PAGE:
Sean P Carlin

Writer of things that go bump in the night

Tag: Christopher Nolan

Classifying the “Star Trek” Movies by Their “Save the Cat!” Genre Categories

Star Trek turned fifty this year (something older than me, mercifully), but you needn’t be a fan to appreciate some of the lessons writers of fiction can take from its successes and failures during its five-decade voyage.  I mean, I probably wouldn’t myself qualify as a “Trekkie”—I simply don’t get caught up in the minutiae.  What I’ve always responded to in Trek is its thoughtful storytelling and philosophical profundity.  “Even the original series, for all its chintziness,” someone told me when I was thirteen, “it was still the thinking man’s show.”

I recall watching The Original Series in syndication, and being swept away by the classic time-travel episode “The City on the Edge of Forever”; finally I understood that Trek was about ideas, and those could be just as thrilling—more so, in fact—than set pieces.  Anyone who was around for it certainly remembers the excitement when The Next Generation premiered, unknowingly kicking off perhaps the first major-media “shared fictional universe” two decades before Marvel got there.  I watched the pilot with my father—which was a big deal, since television wasn’t his thing (the nightly news excepting)—and I haven’t forgotten his lovely, two-word appraisal of the first episode when it was over:  “It’s kind,” he said, with no further elaboration.

It took some years to fully appreciate that assessment.  Having grown up on the adventures of James T. Kirk, the original captain’s renegade spirit and cowboy diplomacy appealed to my juvenile worldview; Picard, on the other hand, seemed like a high-school principal in comparison.  But over time, I came to identify with Picard’s genteel, introspective mindset, and every line he uttered—even the technobabble—sounded like poetry from the mouth of Patrick Stewart, who endowed his performance with such dignity and conviction.  For me, the best part of Star Trek was getting Picard’s closing takeaway on the issue du jour.

The franchise continued to grow as I did, and my wife, whom I started dating at nineteen, was as much a fan as I was, it turned out, and we looked forward every few years to the next feature film, until the series finally, against all expectation, sputtered out with Nemesis (2002) and Enterprise (2001–2005).  Among other reasons for that, Trek had been eclipsed by a new sci-fi franchise—The Matrix—that spoke to the ethos of our new Digital Age.  Perhaps more than any other genre, science fiction needs to reflect its times, and times change; finality is something to be accepted—embraced, even—not feared.  The Enterprise, thusly, had been decommissioned.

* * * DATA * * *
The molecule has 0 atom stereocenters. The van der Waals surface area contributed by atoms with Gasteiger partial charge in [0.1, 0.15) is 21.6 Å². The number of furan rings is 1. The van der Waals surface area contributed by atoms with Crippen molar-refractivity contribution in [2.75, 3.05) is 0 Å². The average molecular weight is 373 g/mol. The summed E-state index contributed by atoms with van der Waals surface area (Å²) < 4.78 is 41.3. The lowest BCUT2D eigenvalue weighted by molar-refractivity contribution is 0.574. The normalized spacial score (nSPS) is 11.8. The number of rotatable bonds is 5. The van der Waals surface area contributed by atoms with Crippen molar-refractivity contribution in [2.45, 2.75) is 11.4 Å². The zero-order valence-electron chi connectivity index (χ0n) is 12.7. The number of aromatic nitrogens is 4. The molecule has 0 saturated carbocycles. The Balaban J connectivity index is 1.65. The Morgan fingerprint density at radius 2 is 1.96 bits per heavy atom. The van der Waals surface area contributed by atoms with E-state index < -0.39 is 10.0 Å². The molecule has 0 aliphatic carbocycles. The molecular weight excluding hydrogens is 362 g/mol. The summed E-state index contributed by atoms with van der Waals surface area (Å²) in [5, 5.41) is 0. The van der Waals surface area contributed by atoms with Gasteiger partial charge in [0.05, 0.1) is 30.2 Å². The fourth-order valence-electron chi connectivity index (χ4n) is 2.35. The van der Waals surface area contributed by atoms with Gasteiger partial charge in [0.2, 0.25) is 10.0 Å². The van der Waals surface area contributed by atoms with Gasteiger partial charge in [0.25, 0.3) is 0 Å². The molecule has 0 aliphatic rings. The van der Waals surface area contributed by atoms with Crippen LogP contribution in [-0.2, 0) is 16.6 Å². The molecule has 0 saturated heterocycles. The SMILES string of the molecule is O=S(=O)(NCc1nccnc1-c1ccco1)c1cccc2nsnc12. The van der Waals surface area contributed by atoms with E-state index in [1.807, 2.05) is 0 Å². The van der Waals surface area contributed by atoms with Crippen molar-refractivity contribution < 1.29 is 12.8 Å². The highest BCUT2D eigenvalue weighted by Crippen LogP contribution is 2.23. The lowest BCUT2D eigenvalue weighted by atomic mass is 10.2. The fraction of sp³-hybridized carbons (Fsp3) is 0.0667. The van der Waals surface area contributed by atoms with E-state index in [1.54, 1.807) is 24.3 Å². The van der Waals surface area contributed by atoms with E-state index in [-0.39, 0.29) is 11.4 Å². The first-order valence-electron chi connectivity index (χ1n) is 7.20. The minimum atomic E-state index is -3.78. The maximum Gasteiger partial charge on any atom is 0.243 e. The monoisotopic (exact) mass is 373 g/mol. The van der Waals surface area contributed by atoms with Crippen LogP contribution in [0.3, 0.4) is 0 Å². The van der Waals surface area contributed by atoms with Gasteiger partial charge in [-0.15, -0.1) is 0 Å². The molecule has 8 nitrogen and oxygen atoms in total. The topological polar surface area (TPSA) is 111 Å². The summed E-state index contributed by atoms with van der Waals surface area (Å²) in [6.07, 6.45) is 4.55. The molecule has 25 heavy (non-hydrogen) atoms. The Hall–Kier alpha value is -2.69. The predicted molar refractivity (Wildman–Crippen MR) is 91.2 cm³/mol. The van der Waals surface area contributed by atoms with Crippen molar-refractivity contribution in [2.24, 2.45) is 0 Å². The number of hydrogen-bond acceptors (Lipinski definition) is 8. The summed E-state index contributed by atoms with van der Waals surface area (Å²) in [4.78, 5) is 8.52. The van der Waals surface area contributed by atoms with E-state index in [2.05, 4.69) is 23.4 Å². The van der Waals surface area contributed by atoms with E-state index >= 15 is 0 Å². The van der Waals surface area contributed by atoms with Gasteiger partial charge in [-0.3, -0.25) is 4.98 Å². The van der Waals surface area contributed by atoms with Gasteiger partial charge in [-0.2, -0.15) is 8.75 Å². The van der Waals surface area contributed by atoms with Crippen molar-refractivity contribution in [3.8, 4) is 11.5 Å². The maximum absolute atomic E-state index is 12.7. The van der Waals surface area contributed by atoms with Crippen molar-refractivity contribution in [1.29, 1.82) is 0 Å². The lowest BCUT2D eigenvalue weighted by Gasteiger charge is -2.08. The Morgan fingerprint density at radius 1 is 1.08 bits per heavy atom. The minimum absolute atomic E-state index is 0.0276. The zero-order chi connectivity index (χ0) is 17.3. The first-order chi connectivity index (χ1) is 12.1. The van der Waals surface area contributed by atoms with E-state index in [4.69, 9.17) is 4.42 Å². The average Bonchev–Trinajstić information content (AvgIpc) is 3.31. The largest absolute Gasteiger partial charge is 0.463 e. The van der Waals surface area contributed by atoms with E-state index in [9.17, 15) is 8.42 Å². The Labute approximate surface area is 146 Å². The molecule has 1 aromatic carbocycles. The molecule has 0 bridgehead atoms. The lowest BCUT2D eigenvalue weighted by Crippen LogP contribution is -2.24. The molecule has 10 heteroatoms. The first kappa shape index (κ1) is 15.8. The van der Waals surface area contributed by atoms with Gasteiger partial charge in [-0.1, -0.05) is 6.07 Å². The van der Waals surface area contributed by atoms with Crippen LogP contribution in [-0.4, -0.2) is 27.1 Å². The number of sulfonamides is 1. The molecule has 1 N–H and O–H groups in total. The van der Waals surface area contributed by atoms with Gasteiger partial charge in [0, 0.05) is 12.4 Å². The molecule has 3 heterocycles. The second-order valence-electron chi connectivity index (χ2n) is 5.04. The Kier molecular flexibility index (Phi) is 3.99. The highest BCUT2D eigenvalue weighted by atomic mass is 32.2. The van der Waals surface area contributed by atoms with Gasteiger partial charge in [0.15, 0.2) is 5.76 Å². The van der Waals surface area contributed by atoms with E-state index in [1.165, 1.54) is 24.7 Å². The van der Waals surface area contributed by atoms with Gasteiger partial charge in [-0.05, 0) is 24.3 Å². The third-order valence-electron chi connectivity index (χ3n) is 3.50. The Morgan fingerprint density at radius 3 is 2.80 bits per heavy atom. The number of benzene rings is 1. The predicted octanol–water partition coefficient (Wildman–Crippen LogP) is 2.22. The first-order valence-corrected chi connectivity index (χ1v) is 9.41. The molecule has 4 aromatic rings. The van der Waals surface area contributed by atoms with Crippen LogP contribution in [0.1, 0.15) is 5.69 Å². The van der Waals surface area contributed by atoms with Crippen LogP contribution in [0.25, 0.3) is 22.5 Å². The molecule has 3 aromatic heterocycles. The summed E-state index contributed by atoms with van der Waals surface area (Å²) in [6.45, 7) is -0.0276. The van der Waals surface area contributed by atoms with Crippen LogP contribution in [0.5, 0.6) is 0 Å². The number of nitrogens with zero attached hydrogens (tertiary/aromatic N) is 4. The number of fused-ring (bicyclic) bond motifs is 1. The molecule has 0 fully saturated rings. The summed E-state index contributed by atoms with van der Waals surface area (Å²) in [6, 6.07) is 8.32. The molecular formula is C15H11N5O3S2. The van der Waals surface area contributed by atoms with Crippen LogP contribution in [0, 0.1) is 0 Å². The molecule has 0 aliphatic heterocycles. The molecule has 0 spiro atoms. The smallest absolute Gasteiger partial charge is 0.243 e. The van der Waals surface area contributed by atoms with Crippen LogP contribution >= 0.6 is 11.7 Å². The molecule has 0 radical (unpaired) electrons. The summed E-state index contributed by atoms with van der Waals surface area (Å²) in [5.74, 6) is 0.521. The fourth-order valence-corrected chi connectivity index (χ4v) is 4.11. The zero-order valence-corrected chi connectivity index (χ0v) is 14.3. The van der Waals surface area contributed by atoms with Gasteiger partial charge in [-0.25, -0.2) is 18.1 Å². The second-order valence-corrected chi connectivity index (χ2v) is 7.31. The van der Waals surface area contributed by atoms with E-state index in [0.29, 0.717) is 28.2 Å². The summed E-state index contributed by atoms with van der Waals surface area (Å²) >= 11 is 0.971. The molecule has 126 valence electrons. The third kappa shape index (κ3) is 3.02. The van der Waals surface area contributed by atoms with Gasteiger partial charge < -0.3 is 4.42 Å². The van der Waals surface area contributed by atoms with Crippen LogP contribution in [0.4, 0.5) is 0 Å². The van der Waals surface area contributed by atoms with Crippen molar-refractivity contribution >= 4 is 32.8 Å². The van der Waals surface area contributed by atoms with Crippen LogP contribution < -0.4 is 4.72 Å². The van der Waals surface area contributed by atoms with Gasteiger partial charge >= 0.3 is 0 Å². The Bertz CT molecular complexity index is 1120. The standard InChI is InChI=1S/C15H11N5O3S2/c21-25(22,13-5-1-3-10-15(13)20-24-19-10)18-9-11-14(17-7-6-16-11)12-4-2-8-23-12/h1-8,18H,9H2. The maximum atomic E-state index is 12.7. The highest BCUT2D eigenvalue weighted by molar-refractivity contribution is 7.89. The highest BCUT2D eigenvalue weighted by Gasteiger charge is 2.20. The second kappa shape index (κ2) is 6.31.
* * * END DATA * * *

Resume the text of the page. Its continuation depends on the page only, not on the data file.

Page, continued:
Continue reading

The Great Escape: What the Ascendancy of Comic-Book Culture Tells Us about Ourselves

Lest anyone doubt the real-world superheroic capabilities of a fictional character, let me state for the record that Batman taught me how to read.

For in watching the syndicated reruns of the Adam West series in the late seventies—the kitschy opening credits, specifically—my not-yet-literate mind eventually recognized a correlation between the splashy title-card logo and repetitive choral chant that accompanied it, and “Batman” became the first word I could read and write.  Absolutely true story.

"Ba, ba, ba, ba, ba, ba, ba, ba, ba, ba, ba, ba, ba, ba, ba, ba, ba! Batman!"

“Ba, ba, ba, ba, ba, ba, ba, ba, ba, ba, ba, ba, ba, ba, ba, ba, ba! Bat-man!”

I loved the old Batman show—the pop-art color scheme and Dutch angles (not that I took conscious note of such stylistics at the time) were like a cartoon come to life.  The camp humor?  Entirely lost on me:  When Batman and Robin slid down the Batpoles and zoomed off in the Batmobile—staged in that glorious life-sized playset of a Batcave—the sense of adventure was kinetic.  And when the villain-of-the-week left our heroes for dead in some Rube Goldbergian contraption—their fate to be determined in twenty-four agonizing hours!—the tension was excruciating.

Unlike most of my heroes at that time—Michael Knight, the Duke boys—the Dynamic Duo weren’t confined to the limited jurisdiction of their own fictional worlds, but rather popped up elsewhere, too, in animated form on The New Scooby-Doo Movies and Super Friends, and I never quite understood why no one had thought to put Adam West, Christopher Reeve, and Lynda Carter in a movie together; with no concept of copyright issues or irreconcilable aesthetics or what later came to be called “shared cinematic universes,” it seemed like a no-brainer to assemble an all-star superhero team from the preexisting talent pool.

Batman v Superman: Dawn of Justice

Batman v Superman: Dawn of Justice

Thirty-five years after I—along with an entire generation raised on the same pop-cultural diet, it turns out—first dreamed it, the team formerly known as the Super Friends are getting the tent-pole treatment next month with the release of Batman v Superman:  Dawn of Justice, Warner Bros.’ opening-salvo attempt at the kind of license to print cash shared cinematic universe Marvel has so deftly pioneered (to the envy of every studio in Hollywood).  Fanboy anticipation is at a full boil, if enthusiasm on social media is any barometer; many are counting down the days with a breadth of fanaticism ordinarily reserved for the Second Coming, others forecasting the would-be mega-franchise’s stillbirth, but all are anxiously awaiting Dawn.

Not me, though.  I can say with absolute and irrevocable certainty that I’ll be sitting out Batman v Superman—in theaters, on home video, on cable.  In perpetuity.